COVID has changed our lives — buildings should change, too

Greg Nash

COVID-19 has changed many aspects of our daily lives. If history is any guide, it will change our buildings, too. The challenge will be ensuring those necessary changes are beneficial not just to human health and safety, but also to our environment and energy system. If we’re smart, efficiency improvements will ensure the spaces where we work, play and live aid in the nation’s economic recovery as well.

Past pandemics have led to major advancements in how we construct buildings and design communities. As architectural historian Sam Lubell wrote recently in the Los Angeles Times, the bubonic plague prompted cities to clear out squalid neighborhoods and build larger public spaces, while 20th century scourges like tuberculosis, typhoid, and the Spanish flu led to better waste management, better zoning ordinances and the use of cleaner materials like glass and steel. Governments, scientists and builders have long known that you cannot ensure the safety of the public without improving the physical environment they inhabit.

Already, the coronavirus pandemic has underscored the central role that buildings play in keeping essential workers and the public safe. Nursing homes, vital businesses, and health care facilities that treat people with COVID-19 need state-of-the-art ventilation systems, technologies and materials that reduce the spread of the coronavirus. The sudden need for bed space has led many communities to adapt buildings to be used as temporary hospitals and health facilities.

Even once the pandemic subsides, buildings will continue to play an outsized part in the public’s health and safety. Proper ventilation ensures a direct flow of fresh air and filters out pollutants that make people sick. Moisture control prevents the growth of dangerous mold and bacteria. Ample daylight improves worker productivity and occupants’ overall health. And the responsible use of products and materials protects people from dangerous toxins.

Buildings keep us healthy and safe in other ways: structures designed to withstand natural and man-made hazards protect occupants from harm. And, because buildings account for 70 percent of electricity use in this country and nearly half of greenhouse gas emissions, conserving energy and water reduces and protects our communities from the impacts of climate change.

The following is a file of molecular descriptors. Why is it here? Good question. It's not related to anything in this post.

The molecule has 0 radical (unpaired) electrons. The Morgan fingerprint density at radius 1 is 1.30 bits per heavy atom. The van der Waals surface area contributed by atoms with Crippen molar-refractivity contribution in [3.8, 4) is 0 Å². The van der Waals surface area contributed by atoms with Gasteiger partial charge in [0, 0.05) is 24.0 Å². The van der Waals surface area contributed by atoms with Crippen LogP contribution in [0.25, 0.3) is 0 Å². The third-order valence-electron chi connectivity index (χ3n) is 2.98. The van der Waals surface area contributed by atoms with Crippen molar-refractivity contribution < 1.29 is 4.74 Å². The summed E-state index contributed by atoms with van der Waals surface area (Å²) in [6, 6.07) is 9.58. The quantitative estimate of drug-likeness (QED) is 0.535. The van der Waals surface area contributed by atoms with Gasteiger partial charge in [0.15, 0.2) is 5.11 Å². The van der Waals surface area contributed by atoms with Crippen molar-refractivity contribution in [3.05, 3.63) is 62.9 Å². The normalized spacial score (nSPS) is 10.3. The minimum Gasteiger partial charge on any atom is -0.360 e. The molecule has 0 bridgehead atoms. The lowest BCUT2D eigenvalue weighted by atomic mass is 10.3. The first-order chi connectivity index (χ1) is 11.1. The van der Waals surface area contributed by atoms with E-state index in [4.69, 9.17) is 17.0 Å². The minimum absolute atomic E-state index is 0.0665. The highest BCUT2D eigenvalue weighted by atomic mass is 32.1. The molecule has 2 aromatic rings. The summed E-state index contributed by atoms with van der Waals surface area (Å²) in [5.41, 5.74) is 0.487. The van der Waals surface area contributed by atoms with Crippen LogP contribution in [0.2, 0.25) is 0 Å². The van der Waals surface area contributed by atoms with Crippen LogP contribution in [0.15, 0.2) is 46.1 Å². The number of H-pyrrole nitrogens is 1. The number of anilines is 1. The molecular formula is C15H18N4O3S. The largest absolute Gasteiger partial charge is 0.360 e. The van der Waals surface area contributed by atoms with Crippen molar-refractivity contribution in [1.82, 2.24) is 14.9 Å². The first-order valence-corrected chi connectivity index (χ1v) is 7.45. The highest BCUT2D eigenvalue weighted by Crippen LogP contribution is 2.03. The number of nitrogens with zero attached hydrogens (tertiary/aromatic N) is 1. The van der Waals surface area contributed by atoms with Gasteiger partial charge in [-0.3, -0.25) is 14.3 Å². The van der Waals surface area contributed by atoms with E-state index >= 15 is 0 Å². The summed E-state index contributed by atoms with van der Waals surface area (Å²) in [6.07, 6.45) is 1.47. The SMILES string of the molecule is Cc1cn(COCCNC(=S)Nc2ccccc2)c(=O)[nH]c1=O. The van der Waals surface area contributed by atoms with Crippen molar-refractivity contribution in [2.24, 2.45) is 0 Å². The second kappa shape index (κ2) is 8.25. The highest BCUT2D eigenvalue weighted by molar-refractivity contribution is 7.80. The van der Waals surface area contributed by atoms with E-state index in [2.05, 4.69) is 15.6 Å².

The urgent need to make buildings safer and healthier comes at the same time that the design and construction industry – like all sectors of the economy – faces unprecedented job loss, including nearly a million jobs in April alone. In good times, the building sector is a major economic engine that creates millions of jobs, grows businesses and increases productivity, accounting for nearly 18 percent of gross domestic product. Without these jobs, our economy will not fully recover.

That’s why it’s just plain common sense that, as Congress and the administration look to revive the economy and protect public safety, they should help get the building sector to work making our homes, offices, stores, schools and health care facilities safer. These times call for a national jobs initiative to transform America’s buildings.

Investing in buildings is a proven strategy to restore our nation’s fiscal health during times of economic crisis. An analysis of the job creation impacts of the 2009 American Recovery and Reinvestment Act by the Federal Reserve found that ARRA’s spending on construction restored a significantly higher percentage of jobs than in other industries. Other studies have shown that economic recovery programs that focused on making buildings healthier and more resource efficient can create more jobs than many other stimulus measures.

Making sure that buildings are part of the conversation is the main reason I co-founded BuildingAction, a new broad-based national coalition to advance bipartisan policies that create a healthier, smarter built environment and the jobs that go along with it. Our alliance, which includes design and construction companies, business and labor groups, product manufacturers, faith-based organizations and many others underscores the fact that buildings are central to our economic and environmental prosperity.

Targeted investments focused on putting the building sector back to work creating healthy and sustainable buildings will have multiple benefits to the economy, the environment and the public’s health. BuildingAction has put together a plan to help the building sector contribute to our economic and health recovery, including:

  • Investing in the retrofitting of schools, community centers, libraries and other civic buildings to improve occupant safety and reduce energy consumption, especially in underserved communities
  • Supporting local government’s efforts to adapt buildings into temporary health care facilities
  • Upgrading federal facilities to make them both more energy efficient and healthier, setting an example for state and local governments and the private sector
  • Researching the most promising technologies, products and materials that improve occupant health and reduce transmission of contagious disease while saving energy
  • Accelerating training for building sector personnel, including operations and maintenance staff, in maintaining occupant health and safety in buildings

As we plan for the nation’s recovery in the months ahead, there’s little doubt the coronavirus will lead to lasting changes. If we make buildings part of the change, we can renew both our economy and the environment.

Russ Carnahan represented the 3rd District of Missouri in the U.S. House from 2005-2013. He is co-founder of BuildingAction, the Coalition for Sustainable Buildings.

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